Is this a guarantor’s clause for the Government, that if all turns to custard, they can write it off as a United Future mistake, and claw back brownie points with the voters?

Madam Speaker, the Maori Party will not be supporting this Bill.

We have been looking at the policy context around income tax in quite a different way than simply a cosmetic exercise to dot the i’s and cross the t’s.

We have been asking questions around the very ‘myth of the benefits of growth’.

In current philosophies, the tax argument appears to be confined on the one hand to

- the cutting of taxes for more investment and therefore more growth or

- on the other hand– to maintain taxes for social services.

But the key question is - what of the very basic relationship between tax and who gets rich and who stays poor?

In whose interest does the current tax policy really work? Where does the money come from for the growth and who really benefits from it?

If we look at tax with quite a different set of eyes, say under the framework of a Genuine Progress Index, we may find that those who are being rewarded by tax incentives are actually those who are exploiting natural resources. Is that really progress?

How odes this Bill fits with the Government’s newly acquired concern for the environment – its new green image - if those tax incentives for environmental exploitation remain.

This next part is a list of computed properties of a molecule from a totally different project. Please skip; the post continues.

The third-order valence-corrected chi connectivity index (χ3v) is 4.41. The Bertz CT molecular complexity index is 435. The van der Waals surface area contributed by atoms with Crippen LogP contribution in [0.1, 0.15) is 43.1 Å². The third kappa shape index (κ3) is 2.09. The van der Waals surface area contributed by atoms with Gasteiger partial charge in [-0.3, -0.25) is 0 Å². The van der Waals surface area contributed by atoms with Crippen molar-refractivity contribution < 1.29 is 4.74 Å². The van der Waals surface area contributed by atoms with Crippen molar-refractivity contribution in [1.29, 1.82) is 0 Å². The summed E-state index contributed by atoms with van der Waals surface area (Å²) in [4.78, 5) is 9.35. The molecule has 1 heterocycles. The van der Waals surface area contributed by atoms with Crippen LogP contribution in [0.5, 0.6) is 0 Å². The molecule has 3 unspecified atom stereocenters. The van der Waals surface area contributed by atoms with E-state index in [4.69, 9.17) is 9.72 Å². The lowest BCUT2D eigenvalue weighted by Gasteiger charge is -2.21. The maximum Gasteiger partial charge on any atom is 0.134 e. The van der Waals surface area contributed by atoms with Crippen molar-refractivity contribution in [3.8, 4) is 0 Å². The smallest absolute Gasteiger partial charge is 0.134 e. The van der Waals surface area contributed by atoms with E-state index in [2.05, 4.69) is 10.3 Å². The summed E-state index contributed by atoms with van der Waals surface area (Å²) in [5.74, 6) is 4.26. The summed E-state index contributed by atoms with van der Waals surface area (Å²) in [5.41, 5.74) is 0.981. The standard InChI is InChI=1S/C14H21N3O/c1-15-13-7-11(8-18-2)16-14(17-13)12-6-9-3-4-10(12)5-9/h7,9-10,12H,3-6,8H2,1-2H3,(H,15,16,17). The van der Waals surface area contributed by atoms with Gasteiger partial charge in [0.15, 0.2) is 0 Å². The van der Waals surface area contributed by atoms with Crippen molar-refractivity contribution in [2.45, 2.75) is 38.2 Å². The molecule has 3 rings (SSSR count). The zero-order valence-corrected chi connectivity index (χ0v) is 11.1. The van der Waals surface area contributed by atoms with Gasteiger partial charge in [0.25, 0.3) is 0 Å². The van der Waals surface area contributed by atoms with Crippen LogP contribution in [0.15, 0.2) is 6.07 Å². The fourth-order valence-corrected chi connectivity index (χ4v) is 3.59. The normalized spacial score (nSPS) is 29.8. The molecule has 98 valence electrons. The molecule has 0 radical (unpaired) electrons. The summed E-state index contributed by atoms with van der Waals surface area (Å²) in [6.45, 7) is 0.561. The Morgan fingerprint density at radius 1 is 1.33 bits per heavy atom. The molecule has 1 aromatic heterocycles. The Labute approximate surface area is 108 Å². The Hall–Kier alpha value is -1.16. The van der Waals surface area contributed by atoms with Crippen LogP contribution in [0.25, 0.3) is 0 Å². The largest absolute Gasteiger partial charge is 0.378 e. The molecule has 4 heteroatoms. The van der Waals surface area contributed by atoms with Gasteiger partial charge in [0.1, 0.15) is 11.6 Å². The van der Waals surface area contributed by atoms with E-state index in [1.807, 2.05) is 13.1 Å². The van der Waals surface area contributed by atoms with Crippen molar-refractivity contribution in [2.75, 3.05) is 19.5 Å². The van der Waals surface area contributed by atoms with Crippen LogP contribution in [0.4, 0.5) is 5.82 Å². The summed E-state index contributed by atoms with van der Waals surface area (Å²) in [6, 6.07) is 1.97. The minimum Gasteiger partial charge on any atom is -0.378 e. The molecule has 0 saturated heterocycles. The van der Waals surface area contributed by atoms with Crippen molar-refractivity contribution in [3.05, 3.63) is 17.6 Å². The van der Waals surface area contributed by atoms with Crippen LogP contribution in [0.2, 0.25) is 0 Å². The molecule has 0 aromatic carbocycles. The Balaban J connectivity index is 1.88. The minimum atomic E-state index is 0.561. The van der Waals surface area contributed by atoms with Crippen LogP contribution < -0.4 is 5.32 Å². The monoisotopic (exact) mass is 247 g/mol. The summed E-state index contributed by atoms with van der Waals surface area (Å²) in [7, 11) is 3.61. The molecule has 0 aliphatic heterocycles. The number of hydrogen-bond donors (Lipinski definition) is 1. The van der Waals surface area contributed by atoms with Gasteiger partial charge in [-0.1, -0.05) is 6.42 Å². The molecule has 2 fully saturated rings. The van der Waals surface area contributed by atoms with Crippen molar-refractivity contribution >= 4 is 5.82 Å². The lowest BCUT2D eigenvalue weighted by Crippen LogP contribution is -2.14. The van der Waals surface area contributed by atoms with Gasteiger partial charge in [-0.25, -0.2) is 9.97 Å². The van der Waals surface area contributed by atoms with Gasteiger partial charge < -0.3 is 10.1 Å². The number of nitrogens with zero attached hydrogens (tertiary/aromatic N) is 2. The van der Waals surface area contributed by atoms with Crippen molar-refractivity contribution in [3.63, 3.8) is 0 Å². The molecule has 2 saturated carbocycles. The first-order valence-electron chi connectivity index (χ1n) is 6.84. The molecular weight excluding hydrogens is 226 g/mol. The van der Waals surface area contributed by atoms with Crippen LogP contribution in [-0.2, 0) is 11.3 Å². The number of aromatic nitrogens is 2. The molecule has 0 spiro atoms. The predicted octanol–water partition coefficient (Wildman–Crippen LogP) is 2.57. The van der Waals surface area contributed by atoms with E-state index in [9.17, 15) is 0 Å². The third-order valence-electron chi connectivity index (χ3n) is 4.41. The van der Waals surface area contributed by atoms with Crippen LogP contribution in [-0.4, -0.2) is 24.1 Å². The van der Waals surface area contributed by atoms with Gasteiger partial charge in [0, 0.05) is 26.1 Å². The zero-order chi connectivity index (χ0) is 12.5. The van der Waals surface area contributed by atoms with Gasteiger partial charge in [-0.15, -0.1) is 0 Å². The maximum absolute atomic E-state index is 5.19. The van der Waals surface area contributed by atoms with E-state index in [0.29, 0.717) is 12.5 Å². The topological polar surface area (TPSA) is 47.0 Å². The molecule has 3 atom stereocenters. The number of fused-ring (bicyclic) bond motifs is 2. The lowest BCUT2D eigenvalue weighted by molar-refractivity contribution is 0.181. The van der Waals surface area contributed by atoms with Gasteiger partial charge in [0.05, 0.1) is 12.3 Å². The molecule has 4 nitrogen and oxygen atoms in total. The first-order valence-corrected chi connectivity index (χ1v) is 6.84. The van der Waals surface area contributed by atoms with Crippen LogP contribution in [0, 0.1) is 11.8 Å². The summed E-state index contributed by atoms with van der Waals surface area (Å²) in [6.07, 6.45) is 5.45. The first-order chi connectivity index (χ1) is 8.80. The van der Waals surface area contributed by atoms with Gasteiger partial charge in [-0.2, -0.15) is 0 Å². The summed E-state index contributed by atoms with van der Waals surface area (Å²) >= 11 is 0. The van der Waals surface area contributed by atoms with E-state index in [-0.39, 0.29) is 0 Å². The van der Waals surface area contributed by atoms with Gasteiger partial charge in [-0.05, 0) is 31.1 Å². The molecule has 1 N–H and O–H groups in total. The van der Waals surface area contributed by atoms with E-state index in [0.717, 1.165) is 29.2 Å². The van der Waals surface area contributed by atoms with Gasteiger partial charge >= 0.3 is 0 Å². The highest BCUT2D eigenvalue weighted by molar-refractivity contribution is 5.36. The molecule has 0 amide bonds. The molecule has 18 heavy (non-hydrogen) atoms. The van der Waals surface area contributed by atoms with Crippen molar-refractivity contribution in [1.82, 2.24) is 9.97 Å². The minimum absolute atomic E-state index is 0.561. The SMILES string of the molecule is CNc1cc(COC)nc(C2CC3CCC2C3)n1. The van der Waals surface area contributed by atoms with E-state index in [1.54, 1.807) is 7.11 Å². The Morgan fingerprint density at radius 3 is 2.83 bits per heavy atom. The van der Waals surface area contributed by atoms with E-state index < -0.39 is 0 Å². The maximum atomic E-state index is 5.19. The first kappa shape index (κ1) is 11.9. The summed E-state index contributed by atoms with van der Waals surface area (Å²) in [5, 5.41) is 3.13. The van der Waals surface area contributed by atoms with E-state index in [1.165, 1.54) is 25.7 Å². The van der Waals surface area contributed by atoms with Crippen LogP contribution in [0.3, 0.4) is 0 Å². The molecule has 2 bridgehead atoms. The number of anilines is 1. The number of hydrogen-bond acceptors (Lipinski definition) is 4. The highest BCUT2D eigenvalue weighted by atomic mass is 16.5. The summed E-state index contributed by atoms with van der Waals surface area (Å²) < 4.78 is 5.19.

As I have already said, an opportunity for change is lost.

As this House should be aware by now, the policy framework of the Maori Party is informed by our commitment to the awareness of whakapapa. We believe that everything has a whakapapa, everything has a genealogical base.

This Tax Bill today has a whakapapa and perhaps we should consider its parentage and its origins: the crossing of welfare state tax collection to fund particular policy objectives, with the enterprise state tax reductions and the introduction of user pays.

But what has been the results?

Significantly lower tax for high income earners, but actual tax increases for Joe Average and the poor. By 1992, the changes made to tax policies meant that high income earners paid 17% less tax, middle income earners 8% more, while those with the lowest incomes paid a staggering 35% more tax.

Jumping forward to the present day, those who have a student loan to pay off, would likely pay in excess of 40% of their income in some form of tax - income tax, GST, student loan repayments, and now Kiwisaver contributions for their retirement.

This partnering has not been fruitful for a great number of people.

We have also scrutinised the Bill to see whether this framework will produce the desired results of a creative community where the benefits, including financial wealth creation potential through technological creativity, are retained in the ownership of our citizens.

We are thinking of the long-term vision, not the tidy-up of today.

We seek tax incentives which will encourage entrepreneurship and make more surplus finance available for new business formation and for reinvestment.

Madam Speaker, the Maori Party is motivated by the desire of tangata whenua to attain growing and sustainable prosperity, measured by a genuine progress index.

We are looking for long-term, visionary approaches which maximise the wealth evident in our cultural capital, our enterprise and entrepreneurship, and our greatest resource, our people. This Income Tax Bill does nothing to shift our sights forward, and because of that we will not be voting in its favour.


ENDS